While each is primarily designed for stable 4K 60fps playback (1440p60 in the case of the Series S), they are capable of upping the frame rate further. But, what caveats will come with that and what do you even need to play games at their smoothest?
We explain all right here.
What is 120Hz gaming?
Faster frame rates have always been the holy grail for game developers, with certain types of games - shooters, racers, etc - benefitting greatly from the smoothest action possible. More frames per second on screen equates to much smoother presentation and a more responsive gameplay experience.
PC gamers are already au fait with extreme frame rates, with many games having unlocked fps so they can run as well as the hardware allows, but consoles have traditionally attempted to hit 60fps maximum. And, before this generation arrived, most were happy to sit at 30fps. How things have changed.
The latest-gen consoles don't only offer 60fps as standard on most games, they have the extra graphical grunt to go a step further - up to 120fps. This effectively means that, for every frame you see on a standard Xbox One or PS4 game, you will see at least four on the PS5 or Xbox Series X/S. That results in action, such as a bullet fired from a gun or rival car coming across your bonnet, being shown more accurately and can be reacted to faster.
There are caveats. For starters, even with their graphical prowess, games running at 120fps on next-gen often have to drop resolution (normally to a maximum of 1080p on Xbox Series S and PS5, 1440p on Xbox Series X). Alterntaively, they adopt dynamic resolutions, with the pixel count rising and sinking depending on the scene.
in addition, you will need a TV or monitor with a refresh rate that matches the frame rate of the game. So you need to look out for a display with a refresh rate of 120Hz or more - so the TV can refresh the screen in sync with every frame.
What TV or monitor do I need for 120Hz gaming?
There are plenty of gaming monitors that sport a 120Hz refresh or more. However, there are far fewer TVs - expecially at 4K.
Indeed, only the most recent TVs are capable of 120Hz refresh rates at anything above 1080p. You even have to watch out when it comes to 2021 TVs, as not all support such high frame rates.
LG has partnered with Xbox and therefore has 120Hz on its flagship OLED TVs, Samsung offers the same on some of its QLED range-toppers, while Sony has ensured some of its sets are "PlayStation 5" ready, for obvious reasons. But, not all manufacturers are on board yet.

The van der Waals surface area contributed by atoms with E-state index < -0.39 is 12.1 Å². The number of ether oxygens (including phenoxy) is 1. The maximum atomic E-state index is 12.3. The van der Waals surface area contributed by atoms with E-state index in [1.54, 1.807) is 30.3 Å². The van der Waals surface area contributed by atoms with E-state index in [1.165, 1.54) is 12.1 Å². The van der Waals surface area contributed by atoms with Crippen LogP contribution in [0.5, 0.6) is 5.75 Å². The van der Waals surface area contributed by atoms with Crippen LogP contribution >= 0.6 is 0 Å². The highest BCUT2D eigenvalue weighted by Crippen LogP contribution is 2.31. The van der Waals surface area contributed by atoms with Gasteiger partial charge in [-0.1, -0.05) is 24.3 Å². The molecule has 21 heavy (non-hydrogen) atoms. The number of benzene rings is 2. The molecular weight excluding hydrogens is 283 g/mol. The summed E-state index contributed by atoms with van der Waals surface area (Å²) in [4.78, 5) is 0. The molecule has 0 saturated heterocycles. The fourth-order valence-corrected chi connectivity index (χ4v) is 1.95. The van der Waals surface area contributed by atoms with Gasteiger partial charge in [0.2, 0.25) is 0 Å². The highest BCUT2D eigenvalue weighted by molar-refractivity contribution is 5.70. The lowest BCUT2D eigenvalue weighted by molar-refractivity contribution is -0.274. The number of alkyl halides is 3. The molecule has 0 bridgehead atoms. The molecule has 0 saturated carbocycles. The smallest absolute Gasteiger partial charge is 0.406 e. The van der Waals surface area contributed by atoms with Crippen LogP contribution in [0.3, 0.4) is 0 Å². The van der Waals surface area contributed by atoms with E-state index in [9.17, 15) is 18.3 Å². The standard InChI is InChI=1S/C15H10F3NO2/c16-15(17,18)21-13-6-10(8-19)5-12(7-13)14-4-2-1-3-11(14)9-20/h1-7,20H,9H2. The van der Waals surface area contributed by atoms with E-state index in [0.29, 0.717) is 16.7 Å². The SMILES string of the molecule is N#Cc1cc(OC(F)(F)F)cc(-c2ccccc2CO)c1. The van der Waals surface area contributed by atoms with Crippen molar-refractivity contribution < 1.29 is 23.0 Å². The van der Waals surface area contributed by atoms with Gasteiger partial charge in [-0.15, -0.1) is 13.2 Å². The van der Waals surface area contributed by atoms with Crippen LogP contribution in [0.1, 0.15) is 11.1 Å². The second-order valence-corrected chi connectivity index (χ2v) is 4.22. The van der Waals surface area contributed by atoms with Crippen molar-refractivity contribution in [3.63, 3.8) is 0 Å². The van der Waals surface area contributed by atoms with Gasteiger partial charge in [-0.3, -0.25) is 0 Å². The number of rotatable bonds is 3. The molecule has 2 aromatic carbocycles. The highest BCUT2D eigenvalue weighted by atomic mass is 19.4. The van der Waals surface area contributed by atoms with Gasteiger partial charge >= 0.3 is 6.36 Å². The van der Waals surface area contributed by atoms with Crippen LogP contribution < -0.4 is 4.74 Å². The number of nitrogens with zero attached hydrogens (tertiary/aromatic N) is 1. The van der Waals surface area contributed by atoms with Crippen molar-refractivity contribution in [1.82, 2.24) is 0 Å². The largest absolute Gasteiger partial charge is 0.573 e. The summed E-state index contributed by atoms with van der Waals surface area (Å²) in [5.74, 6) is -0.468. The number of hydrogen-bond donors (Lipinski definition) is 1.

There are two important factors in this. A TV needs a fast, responsive panel to refresh that quickly and, thus, they have only recently started to trickle onto the market. Plus, to be able to read the signal from either the PS5 or Xbox Series X/S, you need at least HDMI 2.0 connectivity (for 1080p at 120fps). Whereas, HDMI 2.1 is mandatory for 4K at 120fps. As we've said above, the consoles won't be pushing 120fps at maximum resolutions that often - not initially anyway.
The best bet is to look at the spec sheet of any TV you are thinking of buying and, while you're at it, check if the set also has support for variable refresh rates and a low latency mode - they'll also be handy for next-gen gaming (on the Xbox consoles, anyway).
Here are a few TVs to check out - they are confirmed to support 120Hz refresh rates:
LG C1 OLED
This TV has no fewer than four 120Hz-capable HDMI ports, which can even handle 4K 120fps.
As we say in our review: "The LG C1 is a fantastic TV for gamers, thanks to support for 4K resolution at 120Hz with variable refresh rate support - including Nvidia G-Sync and AMD Freesync. Gameplay is smooth and tear-free, while ALLM automatically switches the TV into the low-latency Game Optimiser mode when a console is detected."
This Samsung is a decent shout and is the first Mini LED TV on our list. All of its HDMI ports are compatible with 4K 120Hz.
As we say in our review: "Since the QN95A uses an LCD panel, there's no danger of screen burn. It also offers a host of features aimed at gamers, including VRR for syncing the TV's refresh rate with the console's frame rate, thus reducing tearing. There’s also support for 4K at 120Hz, along with AMD Freesync Premium Pro and Nvidia G-Sync compatibility."
We thought we'd chuck in a 2020 8K TV for good measure, although the ZH8 is only capable of up to 4K at 120fps, rather than the full 8K.
As we say in our initial review, it's a full array LED TV, which means it comes with a full backlight arrangement that makes for great black levels and superb contrast. It naturally comes with Dolby Vision and Atmos, which are both important aspects of the Xbox Series X and S at least.
How can I check if my TV has 120Hz?
One way to check if your current set has a 120Hz input and screen refresh rate (if it doesn't say in the manual) is to plug a decent PC or laptop into its most advanced HDMI port and either run a game at the highest frame rate possible or head to a refresh rate checking website through a browser, such as testufo.com.
If you already own one of the consoles, you can find out in their respective display settings. The tend to list the different refresh rates and resolutions your TV is compatible with, including 4K at 120Hz and 1080p at 120Hz.
In all honesty, if your TV is more than two years old, it's not that likely anyway.
What else do I need to remember?
You should also ensure that your HDMI cables are high bandwidth enough to carry a 1080p/4K 120Hz signal.
Any cable listed as HDMI 2.1 will be fine. And, of course, the cables that come with your new next-gen console.
And finally, if you do run your source equipment through an AV receiver, that has to be 120Hz-capable too. Denon, Marantz and Yamaha each range AVRs that are 120Hz-enabled.